The Office of General Counsel issued the following opinion on October 29, 2003, representing the position of the New York State Insurance Department.
Re: Solicitation of Claims by Non-licensees on Behalf of Public Adjusters.
May a non-licensee call prospective clients who have recently sustained a loss, based upon information retrieved from newspaper articles or the internet and ask such clients whether they wish to schedule an appointment with a specific public adjuster with whom the non-licensee is affiliated?
No. A non-licensee may not engage in such activities without becoming licensed as a public adjuster pursuant to Article 21 of the Insurance Law.
The inquirer states that he is considering hiring unlicensed appointment setters to schedule appointments for his companys public adjusters. Specifically, these individuals would schedule appointments by using the phone during the hours of 9:00am- 4:00pm Monday through Friday. The list of prospective clients would come from newspaper articles or the internet and would include individuals or businesses that have had a fire or some other type of property loss. The appointment setters would ask the prospective clients whether they would like to set up a time to meet with a licensed public adjuster.
N.Y. Ins. Law § 2102(a)(1)(McKinney 2000) prohibits any person, firm, association or corporation from acting as an insurance adjuster in New York without the appropriate license. Section § 2108(a)(3) states that no adjuster may act on behalf of an insured unless licensed as a public adjuster. Section § 2101(g)(2) defines the term "public adjuster" as follows:
(g)(2) [A]ny person, firm, association or corporation who, or which, for money, commission or any other thing of value, acts or aids in any manner on behalf of an insured in negotiating for, or effecting, the settlement of a claim or claims for loss or damage to property of the insured in this state caused by, or resulting from, any of the risks as enumerated in paragraphs four, five, six, seven, eight, nine and ten and subparagraphs (B) and (C) of paragraph twenty of subsection (a) of section one thousand one hundred thirteen of this chapter, not including loss or damage to persons under subparagraph (B) of paragraph twenty of subsection (a) of such section1 or who, or which, advertises for, or solicits employment as an adjuster of such claims, and shall also include any person who, for money, commission or any other thing of value, solicits, investigates, or adjusts such claims on behalf of any such public adjuster . . . (emphasis supplied)2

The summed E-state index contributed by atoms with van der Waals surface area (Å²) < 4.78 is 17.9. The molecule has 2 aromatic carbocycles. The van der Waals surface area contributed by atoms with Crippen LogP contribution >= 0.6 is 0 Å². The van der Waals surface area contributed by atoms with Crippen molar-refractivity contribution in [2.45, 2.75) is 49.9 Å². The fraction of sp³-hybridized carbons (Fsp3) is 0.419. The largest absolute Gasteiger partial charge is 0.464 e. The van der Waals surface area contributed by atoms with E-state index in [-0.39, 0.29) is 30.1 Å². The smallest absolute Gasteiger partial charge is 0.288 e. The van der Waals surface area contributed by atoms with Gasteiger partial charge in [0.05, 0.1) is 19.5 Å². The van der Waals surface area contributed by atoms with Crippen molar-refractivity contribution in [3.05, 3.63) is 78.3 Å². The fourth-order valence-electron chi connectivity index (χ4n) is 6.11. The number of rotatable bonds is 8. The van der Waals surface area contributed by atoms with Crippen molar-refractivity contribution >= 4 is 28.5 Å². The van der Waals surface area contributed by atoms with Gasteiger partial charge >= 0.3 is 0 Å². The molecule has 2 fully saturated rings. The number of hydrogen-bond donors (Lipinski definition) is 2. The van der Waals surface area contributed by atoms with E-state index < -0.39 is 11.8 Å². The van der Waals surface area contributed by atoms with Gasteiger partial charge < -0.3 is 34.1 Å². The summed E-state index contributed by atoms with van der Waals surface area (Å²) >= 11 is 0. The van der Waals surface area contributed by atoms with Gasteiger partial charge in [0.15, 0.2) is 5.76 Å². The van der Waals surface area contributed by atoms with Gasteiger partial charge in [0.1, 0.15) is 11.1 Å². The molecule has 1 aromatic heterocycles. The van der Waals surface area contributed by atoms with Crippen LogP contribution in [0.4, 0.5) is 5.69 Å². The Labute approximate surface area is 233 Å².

Pursuant to the express language of the statute, the definition of the term public adjuster includes a person who solicits claims on behalf of such public adjuster. Although the term "solicitation" is not specifically defined by the Insurance Law, the Department defines solicitation as "to ask for the purpose of receiving" and "to move to action, to endeavor to obtain by asking, and implies personal petition to a particular individual to do a particular thing." See Circular No. 5 (2001).
Consequently, a non-licensee who engages in the activities that the inquirer described would be soliciting claims within the meaning of Section 2101(g)(2) and would have to become licensed as a public adjuster pursuant to Article 21 of the Insurance Law.
Please note that this opinion is limited to the factual situation specified herein. Nothing in this opinion would prohibit a non-licensee from setting up appointments after the licensed public adjuster has already made the initial contact with the prospective client or in a situation where the prospective client has initiated the contact with the public adjuster.
For further information you may contact Senior Attorney Pascale Joasil at the New York City Office.
1 N.Y. Ins. Law § 1113(a)(4), (5), (6), (7), (8), (9), (10) and (20)(B) and (C) (McKinney 2000) covers fire insurance, miscellaneous property insurance, water damage, burglary and theft insurance, glass insurance, boiler and machinery insurance, elevator insurance, marine and inland marine insurance, not including loss or damage to persons).
2 Section 2101(g)(2) contains exemptions to this licensing requirement, none of which are applicable to this inquiry.